Bunya Mountains

The South Burnett offers easy access to the majestic Bunya Mountains, which, at an elevation of over 1,100 metres above sea level, are the region’s high point. Less than an hour from either Maidenwell or Kingaroy, via Kumbia, this natural wonderland is an offshoot of the Great Dividing Range formed about 30 million years ago and shelters the largest ancient bunya pine forest in the world today.

Traditionally, Aboriginal tribes used the Mountains as a meeting place. They feasted seasonally on roasted bunya nuts collected from the pines. Each protein-rich egg-shaped nut can be up to 30 centimetres long and weigh 10 kilograms. Be sure to sample some of the local bunya nut dishes on offer.

Declared a national park in 1908, it is the second oldest in Queensland. You’ll discover a mix of moist, dense subtropical and dry sclerophyll rainforest, waterfalls, grasslands, open forests and woodlands. Take to the walking trails to see native wildlife, wallabies and pademelons as well as 121 species of birds including brilliantly coloured king parrots, satin bowerbirds and crimson rosellas. The area offers the quiet allure of a retreat environment for families, groups and couples. You’ll feel the seasons change in the mountains. Summer days are pleasantly warm, wildflowers and new growth signal spring, the trees change hue during autumn and in winter a mountain chalet is just the place to relax in front of a cosy crackling fire.

You’ll find everything you need for a day trip or an extended stay – coffee shops, restaurant, general store, camp sites, cabins and holiday houses.

The Bunya Mountain Markets are held on the last Sunday of the month from 9am to 2pm.

Bunya Mountains, South Burnett Area
Queensland
Australia

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Ballandean

Ballandean, Southern Downs Area
Ballandean has the largest cluster of wineries on the Granite Belt. Stop over at Vineyard Cottages and Café on the highway, then head west to Ballandean Estate, Golden Grove Estate, Bungawarra and Tobin Wines.

Eukey

Eukey, Southern Downs Area
Originally called Paddock Swamp, a discovery of tin in the late 1800s meant Eukey was once a mining area. Today Eukey is a pleasant rural locality on the Granite Belt near Stanthorpe. From Eukey you can visit many award winning wineries to taste boutique vintages direct from the cellar door.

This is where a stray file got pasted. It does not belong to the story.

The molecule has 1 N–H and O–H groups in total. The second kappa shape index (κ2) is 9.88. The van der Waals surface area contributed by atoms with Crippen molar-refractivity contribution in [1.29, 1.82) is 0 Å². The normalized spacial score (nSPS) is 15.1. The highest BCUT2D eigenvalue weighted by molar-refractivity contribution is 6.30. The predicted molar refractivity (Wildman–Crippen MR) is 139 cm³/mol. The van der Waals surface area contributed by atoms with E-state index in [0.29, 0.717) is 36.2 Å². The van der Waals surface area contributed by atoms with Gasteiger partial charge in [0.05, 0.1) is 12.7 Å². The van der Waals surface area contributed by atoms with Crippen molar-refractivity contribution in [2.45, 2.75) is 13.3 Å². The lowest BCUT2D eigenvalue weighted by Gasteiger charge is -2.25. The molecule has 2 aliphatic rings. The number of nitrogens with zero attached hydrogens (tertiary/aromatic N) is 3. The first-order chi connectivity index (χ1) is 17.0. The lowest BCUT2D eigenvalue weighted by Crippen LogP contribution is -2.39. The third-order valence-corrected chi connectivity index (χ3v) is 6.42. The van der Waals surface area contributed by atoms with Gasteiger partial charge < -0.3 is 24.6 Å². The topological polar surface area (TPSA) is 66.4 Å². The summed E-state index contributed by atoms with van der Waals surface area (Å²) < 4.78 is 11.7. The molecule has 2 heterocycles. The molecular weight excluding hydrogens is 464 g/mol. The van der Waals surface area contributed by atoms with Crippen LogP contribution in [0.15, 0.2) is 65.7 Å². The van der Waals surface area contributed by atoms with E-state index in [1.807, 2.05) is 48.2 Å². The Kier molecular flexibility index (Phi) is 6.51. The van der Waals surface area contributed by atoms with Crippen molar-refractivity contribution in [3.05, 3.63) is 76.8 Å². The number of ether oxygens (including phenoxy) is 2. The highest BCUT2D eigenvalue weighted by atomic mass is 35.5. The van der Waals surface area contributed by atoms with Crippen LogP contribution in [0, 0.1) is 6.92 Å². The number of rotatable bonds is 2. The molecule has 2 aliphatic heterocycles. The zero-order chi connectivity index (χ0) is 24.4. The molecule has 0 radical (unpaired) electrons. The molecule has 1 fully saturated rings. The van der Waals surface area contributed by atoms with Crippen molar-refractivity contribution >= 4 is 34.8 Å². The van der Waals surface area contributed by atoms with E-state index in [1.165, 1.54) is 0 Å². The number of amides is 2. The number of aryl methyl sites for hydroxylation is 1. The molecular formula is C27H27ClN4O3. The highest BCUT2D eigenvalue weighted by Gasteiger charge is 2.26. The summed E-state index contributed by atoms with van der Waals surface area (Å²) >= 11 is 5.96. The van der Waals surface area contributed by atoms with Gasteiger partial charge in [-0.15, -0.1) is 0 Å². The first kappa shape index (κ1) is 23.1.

Donnellys Castle

Pozieres, Southern Downs Area
Free Entry
The original bushranger hideout for 'Thunderbolt' who roamed the New England Tableland. Donnelly's Castle is a granite rock formation that you can walk between, around and over! The massive boulders are just as spectacular as some of the rock formations in Girraween National Park, and is far more accessible for young adventurers.

Stanthorpe

Stanthorpe, Southern Downs Area
At the heart of the Granite Belt, Stanthorpe gives easy access to big sky panoramas, spectacular countryside dotted with precariously balancing prehistoric granite boulders and a generally cooler, temperate climate (there’s even an occasional winter snow-fall!

Severnlea

Severnlea,
Just south of Stanthorpe, the Granite Belt village of Severnlea is a centre for commercial fruit production and also topaz fossicking. Venture down the various byways to discover fruit stalls stocking seasonal stone fruits and berries from November to March.

Amiens

Amiens, Southern Downs Area
Heading west along Amiens Road you’ll find an area of post-World War I soldier settlements: Fleurbaix, Bullecourt, Passchendaele, Bapaume, Messines and Pozieres. Along this drive route are also many fine wineries.

Girraween National Park

Ballandean, Southern Downs Area
Free Entry
Huge granite boulders tower above open forests in the spectacular and popular Girraween National Park, outside Stanthorpe in southern Queensland. Camp at Castle Rock or Bald Rock Creek camping areas or relax with a picnic in the shady Bald Rock Creek day-use area.

Glen Aplin

Glen Aplin, Southern Downs Area
The Granite Belt town of Glen Aplin, south of Stanthorpe on the New England Highway, is famous for its fruit orchards and wineries. If you are in the area in the right season you will be able to savour the taste of fresh stone-fruits (November to March) and berries (November to early March).

The Summit

The Summit, Southern Downs Area
The Granite Belt village of The Summit, located off the New England Highway between Dalveen and Applethorpe (to the north of Stanthorpe) is so called due to its elevated position at more than 900 metres above sea level.

Dalveen

Dalveen, Southern Downs Area
Just off the highway at the start of Granite Belt Drive, Dalveen is a growing artisan village. You can buy work by local artists and craftspeople including leadlight, handmade porcelain dolls and unique fashions.
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